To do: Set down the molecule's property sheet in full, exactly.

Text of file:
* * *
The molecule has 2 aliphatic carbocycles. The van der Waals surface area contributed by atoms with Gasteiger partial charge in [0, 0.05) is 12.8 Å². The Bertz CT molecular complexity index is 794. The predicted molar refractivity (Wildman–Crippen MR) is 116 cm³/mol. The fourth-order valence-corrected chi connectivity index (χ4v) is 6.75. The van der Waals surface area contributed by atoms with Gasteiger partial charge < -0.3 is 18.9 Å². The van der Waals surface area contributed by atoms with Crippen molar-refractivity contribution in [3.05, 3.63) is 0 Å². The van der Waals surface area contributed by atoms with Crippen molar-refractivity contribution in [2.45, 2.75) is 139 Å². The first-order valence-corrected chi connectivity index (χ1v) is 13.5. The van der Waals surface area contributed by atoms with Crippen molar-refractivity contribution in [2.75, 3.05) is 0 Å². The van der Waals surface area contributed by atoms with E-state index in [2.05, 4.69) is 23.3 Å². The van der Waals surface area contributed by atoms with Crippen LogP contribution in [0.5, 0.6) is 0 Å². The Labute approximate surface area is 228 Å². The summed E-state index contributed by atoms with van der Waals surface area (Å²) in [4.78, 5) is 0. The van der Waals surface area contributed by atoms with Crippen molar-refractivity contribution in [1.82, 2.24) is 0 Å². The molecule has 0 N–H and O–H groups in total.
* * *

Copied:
The molecule has 2 aliphatic carbocycles. The van der Waals surface area contributed by atoms with Gasteiger partial charge in [0, 0.05) is 12.8 Å². The Bertz CT molecular complexity index is 794. The predicted molar refractivity (Wildman–Crippen MR) is 116 cm³/mol. The fourth-order valence-corrected chi connectivity index (χ4v) is 6.75. The van der Waals surface area contributed by atoms with Gasteiger partial charge < -0.3 is 18.9 Å². The van der Waals surface area contributed by atoms with Crippen molar-refractivity contribution in [3.05, 3.63) is 0 Å². The van der Waals surface area contributed by atoms with Crippen molar-refractivity contribution in [2.45, 2.75) is 139 Å². The first-order valence-corrected chi connectivity index (χ1v) is 13.5. The van der Waals surface area contributed by atoms with Crippen molar-refractivity contribution in [2.75, 3.05) is 0 Å². The van der Waals surface area contributed by atoms with E-state index in [2.05, 4.69) is 23.3 Å². The van der Waals surface area contributed by atoms with Crippen LogP contribution in [0.5, 0.6) is 0 Å². The Labute approximate surface area is 228 Å². The summed E-state index contributed by atoms with van der Waals surface area (Å²) in [4.78, 5) is 0. The van der Waals surface area contributed by atoms with Crippen molar-refractivity contribution in [1.82, 2.24) is 0 Å². The molecule has 0 N–H and O–H groups in total.